We invite a representative from the charity to come to the gathering and give a short talk on how they will use your donation and the state of Hunger in America and your local community.
Just how important is this notion of “giving back”…
The U.S. poverty rate reached 15 percent in 2010, the highest level in almost 20 years — and it would have been much higher without significant government support.
46.2 million people are living in poverty — defined as below $22,000 for a family of four — is equal to the population of California and Colorado combined, an all-time high.
Last year, the homeless population grew by 56 percent — not among chronically homeless tent campers, but families with nowhere to go.
30,000,000 Children go to bed hungry each and every night
Please see our web-site for more details on Cooking For a Cause and our other Culinary Team Building events.
The Holidays are not as much about opening our presents as opening our hearts.
Posted by Richard Cooper on May 6th, 2011
I have two major life passions (besides my family, who will always be first)…the study of Human Nature and all things Food. As you can tell I’m not a very complicated person. This is my first real Blog attempt, yesterday I couldn’t spell Blob… I am committed to writing at least 2 entries a month that hopefully will catch your attention and keep you reading and motivate you to join in the conversation. I am going to be running at the mouth about 2 things, any guesses? You got it… Food and People, more specifically …how can cooking help us work more effectively together in the corporation, or simply put… Team Work and Team Building.
I am fortunate that I get to travel often, meeting interesting people and eating in great restaurants (and not so great). I am planning to bring you my impressions of restaurants and their chefs, and all types of food establishments from the various cities I visit. In addition, recipes, cooking techniques, kitchen gadgets and equipment and other Foodie subjects you might be interested in. I would love and hope to hear from you on what you read here and any topics that you would like to talk about or that might just pop into your head…Please help me, I know I will run out of ideas all too soon.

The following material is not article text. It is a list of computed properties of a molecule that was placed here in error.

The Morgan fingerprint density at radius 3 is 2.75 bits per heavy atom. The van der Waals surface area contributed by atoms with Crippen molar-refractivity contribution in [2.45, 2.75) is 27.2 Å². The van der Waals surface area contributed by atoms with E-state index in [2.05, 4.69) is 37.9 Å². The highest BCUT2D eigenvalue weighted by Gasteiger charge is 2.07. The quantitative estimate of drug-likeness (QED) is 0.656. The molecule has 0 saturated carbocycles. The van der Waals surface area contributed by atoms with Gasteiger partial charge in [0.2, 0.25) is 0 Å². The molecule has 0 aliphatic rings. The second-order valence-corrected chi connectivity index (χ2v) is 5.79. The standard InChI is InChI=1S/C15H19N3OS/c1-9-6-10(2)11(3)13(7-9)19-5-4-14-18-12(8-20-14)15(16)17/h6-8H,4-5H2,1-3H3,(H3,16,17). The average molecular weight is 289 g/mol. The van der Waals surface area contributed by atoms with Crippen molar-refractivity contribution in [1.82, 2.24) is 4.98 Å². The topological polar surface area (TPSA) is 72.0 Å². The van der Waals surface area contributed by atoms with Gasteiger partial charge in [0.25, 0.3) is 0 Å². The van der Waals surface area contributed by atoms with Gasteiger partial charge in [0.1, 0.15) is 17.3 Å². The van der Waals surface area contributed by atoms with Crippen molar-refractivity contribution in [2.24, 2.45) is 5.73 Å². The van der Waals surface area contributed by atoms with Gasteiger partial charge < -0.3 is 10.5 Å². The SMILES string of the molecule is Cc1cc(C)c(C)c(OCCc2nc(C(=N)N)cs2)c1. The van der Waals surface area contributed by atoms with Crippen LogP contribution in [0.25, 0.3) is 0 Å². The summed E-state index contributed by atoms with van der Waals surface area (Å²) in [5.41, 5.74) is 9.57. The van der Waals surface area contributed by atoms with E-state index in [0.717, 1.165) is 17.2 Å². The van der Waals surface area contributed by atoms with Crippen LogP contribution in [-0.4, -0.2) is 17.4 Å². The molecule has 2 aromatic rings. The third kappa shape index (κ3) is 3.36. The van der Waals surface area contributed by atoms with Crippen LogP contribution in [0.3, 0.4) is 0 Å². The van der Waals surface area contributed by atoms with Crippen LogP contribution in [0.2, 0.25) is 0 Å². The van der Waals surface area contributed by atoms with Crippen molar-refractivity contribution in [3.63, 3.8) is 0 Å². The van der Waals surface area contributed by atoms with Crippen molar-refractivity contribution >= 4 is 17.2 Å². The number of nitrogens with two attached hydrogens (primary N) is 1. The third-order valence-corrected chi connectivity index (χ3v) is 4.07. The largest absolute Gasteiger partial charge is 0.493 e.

Whenever someone asks me what kind of work I do (people always ask about your work, don’t they) I know I am in for a conversation, when I tell them I am the founder of “Recipe For Success” which produces Team Building events for corporations. More specifically Culinary Team Building events… I don’t wait for them to ask, I try and provide a simple explanation. The objective of this Team Building program is to use food preparation and the gourmet meal that is produced, as an active and powerful metaphor. The group will experience all the components of a functioning team, bond together and get to know each other in a unique environment outside of the work place. Typically we are part of a multi-day off site meeting. We break large groups into smaller teams…each team is responsible for cooking one dish as part of an International Buffet that they will eat for lunch or dinner that day… “So”…, they ask with interested eyes, the eyes give it away, I know I will be there a while. Well, the teams prepare their dish without a recipe…, “What do Team Building and cooking have in common????” You’ll just have to wait until my next Blog entry to find out.
Food Funny…1 small Roast of beef
1 large Roast of beef
Take the two roasts and put them in the oven.
When the little one burns, the big one is done.
Posted by Richard Cooper on July 27th, 2010
Be the first to answer our Trivia question and win a great prize!
Tokyo, never really considered a culinary Mecca by most, in my humble opinion belongs near the top of any Foodie’s list of the world’s great cuisines.
A bold statement I know, and I will most likely receive some comments from my French, Italian and American foodie friends, asking if I have finally lost my mind. These retorts I am sure will come from those who have never visited this world class gastronomic city.
I recently returned from producing our first Recipe For Success Culinary Teambuilding event ( www.recipeforsuccess.com ) in this part of the world, lucky me.
First, I would like to send my heartfelt thanks to my new friends Sara, Akemi and Iwoo who took me under their wings and showed me places and things I would never have found on my own. They took me to unbelievable restaurants and introduced me to some of the best food that has ever passed through these lips. Their warmth and hospitality was second to none and indicative of their city’s citizens and culture. Thanks!
The Team Cuisine event was a great success, in large part due to the quality of the ingredients. I have been fortunate to travel to many great “eating” cities but never have I had the good fortune to work with ingredients of such high quality. The shrimps (with heads still on) were so fresh I could swear they were moving. The produce was fresh and bursting with flavor. Everything looked and tasted as if it was picked or caught that day.